Forensic Anthropologist

Forensic anthropologists have obtained a Ph.D. in anthropology and specialized in physical anthropology, the study of skeletons. There are not many of these people around, and they all have academic careers. Forensic questions do not come up often enough to provide full-time work; their forensic careers are adjuncts to their academic careers.

Forensic Dentist

Forensic odontologists are dentists with an interest in forensic medicine. They have obtained the DMD or DDS degrees and specialize in identifying bite marks and in analyzing the teeth of the dead to determine identitiy. In general, these individuals are academic dentists or those who practice as consultants rather than being full-time forensic scientists.

Forensic Psychiatrist

Forensic Psychiatrists and psychologists are mental health professionals with the MD, Ph.D, or Ed.D. degrees. Therefore, they have the initial educational requirements of a forensic pathologist. Then these individuals go to medical school and then do a residency in psychiatry; or they enter a graduate training program. A graduate fellowship in forensic psychiatry follows. Forensic mental health experts interview people suspected or convicted of crimes and attempt to determine their competence to stand trial, look for mitigating circumstances in their backgrounds, and try to develop profiles of unknown subjects to help law enforcement find the perpetrators.

Forensic Entomology

Forensic Entomologists examine insects for medicolegal purposes. The time of death, for example, might be approximated using insect evidence gathered from and around a corpse; insects can also be analyzed to look for drugs the decedent took. Most forensic entomologists are Ph.D. academics who consult on the side.

Educational Requirements for a career in forensic sciences:

To be a forensic scientist one needs, at a minimum, a bachelors degree in one of the natural sciences. Chemistry is very practical, as it will allow you to do forensic work or industrial work. If you are interested in DNA, medicine, or dentistry, a biology or biochemistry degree is useful. Statistics is another useful subject to be familiar with. Forensic scientists need to present their findings clearly and effectively; therefore training in theater, debate, or other public speaking venues are helpful.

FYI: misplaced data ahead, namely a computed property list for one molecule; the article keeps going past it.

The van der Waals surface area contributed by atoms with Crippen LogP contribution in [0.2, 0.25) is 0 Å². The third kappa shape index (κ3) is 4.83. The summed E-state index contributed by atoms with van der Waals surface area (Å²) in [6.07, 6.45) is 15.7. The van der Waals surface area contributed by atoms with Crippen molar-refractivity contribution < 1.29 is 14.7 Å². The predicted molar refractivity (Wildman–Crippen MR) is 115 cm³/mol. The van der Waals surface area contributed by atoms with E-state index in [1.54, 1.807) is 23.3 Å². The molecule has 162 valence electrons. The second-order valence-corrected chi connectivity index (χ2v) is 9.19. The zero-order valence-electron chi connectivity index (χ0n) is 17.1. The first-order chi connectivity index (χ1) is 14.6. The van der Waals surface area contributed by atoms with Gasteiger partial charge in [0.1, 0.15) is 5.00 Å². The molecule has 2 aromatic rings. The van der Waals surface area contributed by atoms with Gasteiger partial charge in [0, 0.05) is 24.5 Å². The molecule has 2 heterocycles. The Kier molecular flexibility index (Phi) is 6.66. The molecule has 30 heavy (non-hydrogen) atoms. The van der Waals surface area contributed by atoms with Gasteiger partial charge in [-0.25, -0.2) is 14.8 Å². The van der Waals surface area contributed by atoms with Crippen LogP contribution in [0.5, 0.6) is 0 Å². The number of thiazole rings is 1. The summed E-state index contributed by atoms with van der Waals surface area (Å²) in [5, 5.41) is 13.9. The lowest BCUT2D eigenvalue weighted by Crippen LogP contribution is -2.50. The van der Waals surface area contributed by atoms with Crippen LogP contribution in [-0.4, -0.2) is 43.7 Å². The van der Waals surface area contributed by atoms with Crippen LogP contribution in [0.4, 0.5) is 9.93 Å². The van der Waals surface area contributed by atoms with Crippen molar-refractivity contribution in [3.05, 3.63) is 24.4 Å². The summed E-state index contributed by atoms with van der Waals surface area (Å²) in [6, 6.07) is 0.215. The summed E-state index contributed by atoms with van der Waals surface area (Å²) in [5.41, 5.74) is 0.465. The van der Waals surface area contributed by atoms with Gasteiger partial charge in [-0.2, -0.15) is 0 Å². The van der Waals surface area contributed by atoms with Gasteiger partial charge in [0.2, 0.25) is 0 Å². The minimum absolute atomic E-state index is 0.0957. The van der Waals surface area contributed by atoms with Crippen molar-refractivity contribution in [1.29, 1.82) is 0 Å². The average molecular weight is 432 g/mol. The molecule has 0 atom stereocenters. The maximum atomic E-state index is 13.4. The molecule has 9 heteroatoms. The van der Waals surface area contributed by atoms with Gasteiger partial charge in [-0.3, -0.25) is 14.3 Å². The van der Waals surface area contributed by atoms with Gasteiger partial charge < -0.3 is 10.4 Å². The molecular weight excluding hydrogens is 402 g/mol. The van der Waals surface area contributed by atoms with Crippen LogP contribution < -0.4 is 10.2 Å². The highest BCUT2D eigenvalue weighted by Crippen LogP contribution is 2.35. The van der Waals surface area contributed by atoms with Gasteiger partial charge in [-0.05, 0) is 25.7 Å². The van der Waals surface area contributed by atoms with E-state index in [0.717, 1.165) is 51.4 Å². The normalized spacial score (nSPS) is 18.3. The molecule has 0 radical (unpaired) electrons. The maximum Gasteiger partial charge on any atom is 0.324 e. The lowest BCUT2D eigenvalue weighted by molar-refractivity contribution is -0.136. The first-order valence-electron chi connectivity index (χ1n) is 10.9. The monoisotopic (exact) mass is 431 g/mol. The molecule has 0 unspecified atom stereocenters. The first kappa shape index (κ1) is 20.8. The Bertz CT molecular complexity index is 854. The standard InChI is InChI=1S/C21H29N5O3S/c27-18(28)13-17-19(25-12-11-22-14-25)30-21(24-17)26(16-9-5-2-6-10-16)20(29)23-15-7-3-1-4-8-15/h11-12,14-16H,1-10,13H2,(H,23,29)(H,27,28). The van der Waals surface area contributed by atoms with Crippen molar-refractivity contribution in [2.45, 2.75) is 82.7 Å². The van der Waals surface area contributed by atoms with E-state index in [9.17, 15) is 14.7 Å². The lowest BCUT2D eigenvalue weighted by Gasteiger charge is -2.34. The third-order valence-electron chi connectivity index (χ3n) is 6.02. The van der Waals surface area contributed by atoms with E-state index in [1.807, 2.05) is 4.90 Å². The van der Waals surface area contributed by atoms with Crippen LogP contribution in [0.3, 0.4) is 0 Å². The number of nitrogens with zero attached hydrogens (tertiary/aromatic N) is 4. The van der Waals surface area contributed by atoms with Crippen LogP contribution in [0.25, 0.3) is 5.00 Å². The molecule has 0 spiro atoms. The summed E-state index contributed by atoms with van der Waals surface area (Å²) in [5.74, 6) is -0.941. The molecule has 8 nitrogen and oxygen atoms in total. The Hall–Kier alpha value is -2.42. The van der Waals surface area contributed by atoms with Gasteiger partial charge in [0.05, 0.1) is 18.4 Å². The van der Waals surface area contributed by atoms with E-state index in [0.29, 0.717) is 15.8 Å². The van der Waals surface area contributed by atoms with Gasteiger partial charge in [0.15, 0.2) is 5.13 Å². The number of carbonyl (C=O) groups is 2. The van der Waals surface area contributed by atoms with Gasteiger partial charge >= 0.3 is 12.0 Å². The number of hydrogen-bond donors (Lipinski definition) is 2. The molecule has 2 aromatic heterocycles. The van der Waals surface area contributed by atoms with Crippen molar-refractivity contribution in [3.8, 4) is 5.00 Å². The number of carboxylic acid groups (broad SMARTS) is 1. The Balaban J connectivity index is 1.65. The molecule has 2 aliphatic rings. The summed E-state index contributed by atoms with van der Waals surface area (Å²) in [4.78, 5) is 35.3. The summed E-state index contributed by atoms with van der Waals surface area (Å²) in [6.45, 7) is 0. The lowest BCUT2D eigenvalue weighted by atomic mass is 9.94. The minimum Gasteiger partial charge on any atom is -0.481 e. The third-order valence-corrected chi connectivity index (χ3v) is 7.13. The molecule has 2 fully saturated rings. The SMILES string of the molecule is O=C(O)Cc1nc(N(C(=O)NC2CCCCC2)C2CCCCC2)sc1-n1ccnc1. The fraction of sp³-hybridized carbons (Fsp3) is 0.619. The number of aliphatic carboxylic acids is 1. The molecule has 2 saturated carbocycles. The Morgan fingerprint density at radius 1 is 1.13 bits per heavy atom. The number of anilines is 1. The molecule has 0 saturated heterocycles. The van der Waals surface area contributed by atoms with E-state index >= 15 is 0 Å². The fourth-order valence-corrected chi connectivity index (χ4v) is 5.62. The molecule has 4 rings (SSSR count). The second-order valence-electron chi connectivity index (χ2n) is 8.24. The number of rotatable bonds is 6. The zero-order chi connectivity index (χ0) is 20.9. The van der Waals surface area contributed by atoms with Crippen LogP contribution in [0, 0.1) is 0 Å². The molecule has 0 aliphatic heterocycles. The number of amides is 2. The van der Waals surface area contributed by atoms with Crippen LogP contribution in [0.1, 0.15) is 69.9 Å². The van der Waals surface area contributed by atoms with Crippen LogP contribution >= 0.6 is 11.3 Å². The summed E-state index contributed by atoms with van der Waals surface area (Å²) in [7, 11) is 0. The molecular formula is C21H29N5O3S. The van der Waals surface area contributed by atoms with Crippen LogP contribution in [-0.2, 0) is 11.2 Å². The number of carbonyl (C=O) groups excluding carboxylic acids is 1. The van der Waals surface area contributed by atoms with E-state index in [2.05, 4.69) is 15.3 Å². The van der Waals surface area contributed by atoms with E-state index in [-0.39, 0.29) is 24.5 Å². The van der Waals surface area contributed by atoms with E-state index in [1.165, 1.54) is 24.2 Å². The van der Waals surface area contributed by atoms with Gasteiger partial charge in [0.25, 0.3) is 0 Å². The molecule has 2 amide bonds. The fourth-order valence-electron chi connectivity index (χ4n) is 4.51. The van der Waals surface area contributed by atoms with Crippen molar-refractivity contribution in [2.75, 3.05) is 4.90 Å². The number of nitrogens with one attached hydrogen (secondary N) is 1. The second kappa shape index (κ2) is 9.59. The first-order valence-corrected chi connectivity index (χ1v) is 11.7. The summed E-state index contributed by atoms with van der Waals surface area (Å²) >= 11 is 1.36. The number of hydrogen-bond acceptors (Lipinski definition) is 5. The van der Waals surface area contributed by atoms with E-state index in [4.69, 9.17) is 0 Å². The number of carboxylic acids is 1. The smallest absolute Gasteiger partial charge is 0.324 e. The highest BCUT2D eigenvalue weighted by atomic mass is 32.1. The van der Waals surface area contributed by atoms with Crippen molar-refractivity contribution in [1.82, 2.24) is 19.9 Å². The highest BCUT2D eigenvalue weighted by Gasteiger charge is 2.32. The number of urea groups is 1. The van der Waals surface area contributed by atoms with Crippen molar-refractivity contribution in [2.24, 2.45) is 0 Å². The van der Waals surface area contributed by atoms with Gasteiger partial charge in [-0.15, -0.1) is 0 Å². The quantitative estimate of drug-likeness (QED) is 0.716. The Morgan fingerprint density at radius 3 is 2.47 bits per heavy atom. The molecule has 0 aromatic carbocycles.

The Master of Science in Anatomy may prove useful for several career paths in forensic sciences. Extensive anatomic training in anatomy is useful in pathology, and there are applications for forensic radiology and forensic odontology as well. Also, a strong natural science background is helpful for someone who is interested in a criminalist position.

Here are some references that might prove helpful:

Furton, K., Hsu, Y-H., Cole, MD. What educational background do crime laboratory director require from applicants? J Forensic Sci, 1999;44(1):128-132.

Siegal, JA. The appropriate educational background for entry level forensic scientists: a survey of practitioners. J Forensic Sci, 1988;33:1065-8.

Smith, FP, Lui RH, Lindquist CA. Research experience and future criminalists. J Forensic Sci, 1988;33:1074-80.